The first temple in the place of today’s chancel was a wooden chapel built at the turn of the 13th and 14th century. This chapel at the beginning of the 14th century became the parish church of the city. From 1321 came a mention of Gunter, the Warsaw vicar, and in 1338 a suit against the Teutonic Knights was imposed on the door of the temple. Around 1390, on the initiative of prince Janusz I the Elder, a brick gothic building was built, which became the burial place of the Mazovian princes. In 1406, the parish church became a collegiate church.
In 1602, a massive gothic western tower collapsed as a result of the hurricane, partially destroying the interior of the temple. During the reconstruction, the facade of the church was changed by building a new, early baroque. After 1763 the sacristy was built. In the years 1837-1842, because of poor technical condition, the temple was rebuilt from government funds in the style of english neo-gothic. It was created, among others, a new facade with a central tower.
The temple was almost completely destroyed by the Germans in 1944. It was reconstructed in 1948-1956, based on the plans of the original church from the 14th century, according to the project of reconstruction by Jan Zachwatowicz and Maria and Kazimierz Piechotkowie. Postwar facade is a new realization, built in the style of the so-called gothic style and modeled on the facade of the Dominican church in Chełmno. In the years 2012-2015 the cathedral was carrying out extensive renovation works. Among others facades were renovated and special educational routes were created.
The cathedral was most likely established in two construction phases. First, around 1390, a three-span, three-sided ended chancel was erected, while in the second stage, after 1406, a three-nave, five-span, hall corpus. This is evidenced by differences in the shape of buttresses and vaults as well as the height of the foundations of cornices and windows. Originally, on the eastern side of the church there was a tower, built into the first span of the central nave. Its ground floor served as a porch. At the end of the main works, in 1428, the chapel of the Virgin Mary and St. Anne was erected. It was situated on the south side of the nave, it served as an exclusive oratory, connected by an indoor porch with a nearby castle.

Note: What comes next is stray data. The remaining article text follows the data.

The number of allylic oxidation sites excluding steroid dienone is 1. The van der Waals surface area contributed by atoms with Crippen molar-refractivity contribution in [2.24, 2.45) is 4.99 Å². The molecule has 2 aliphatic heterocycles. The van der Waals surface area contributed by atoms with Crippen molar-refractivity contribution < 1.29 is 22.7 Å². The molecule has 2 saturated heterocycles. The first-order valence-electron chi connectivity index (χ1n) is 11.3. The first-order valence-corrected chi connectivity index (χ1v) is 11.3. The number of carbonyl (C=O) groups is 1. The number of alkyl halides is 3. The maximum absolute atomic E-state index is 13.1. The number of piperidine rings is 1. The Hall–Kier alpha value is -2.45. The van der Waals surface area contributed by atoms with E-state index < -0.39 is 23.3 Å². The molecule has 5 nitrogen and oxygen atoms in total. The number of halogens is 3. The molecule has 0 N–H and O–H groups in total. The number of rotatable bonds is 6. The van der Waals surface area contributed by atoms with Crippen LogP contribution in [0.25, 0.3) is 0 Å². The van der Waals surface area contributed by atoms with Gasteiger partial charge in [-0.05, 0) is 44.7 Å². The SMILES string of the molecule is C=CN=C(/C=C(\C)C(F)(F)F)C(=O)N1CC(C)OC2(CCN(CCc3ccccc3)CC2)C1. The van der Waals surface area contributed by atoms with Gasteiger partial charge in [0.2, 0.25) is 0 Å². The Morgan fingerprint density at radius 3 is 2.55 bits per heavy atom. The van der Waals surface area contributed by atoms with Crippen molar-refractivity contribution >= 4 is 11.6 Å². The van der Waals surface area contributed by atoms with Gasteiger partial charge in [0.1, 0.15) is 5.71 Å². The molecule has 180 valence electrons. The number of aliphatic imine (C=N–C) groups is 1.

Inside the church, slender octagonal pillars were inserted, connected by profiled arcades. They are placed very high and penetrate into the vault zone, which was hung on brackets. The ribs are arranged in the form of stars with a diverse number of arms. The church closing works were completed in 1465, and until the end of the 15th century, only a few bourgeois chapels were added, and the tower was raised and topped with a conical tower at the beginning of the 16th century.
The present-day west elevation of the church is the result of post-war reconstruction and refers to the Masovian gothic. It is divided by buttresses, between which there are three windows, and a brick portal in the middle. The façade is topped with a stone frieze and a stepped gable.
Architektura gotycka w Polsce, red. T. Mroczko i M. Arszyński, Warszawa 1995.
Walczak M., Kościoły gotyckie w Polsce, Kraków 2015.
Żabicki J., Leksykon zabytków architektury Mazowsza i Podlasia, Warszawa 2010.
Website wikipedia.org, Bazylika archikatedralna św. Jana Chrzciciela w Warszawie.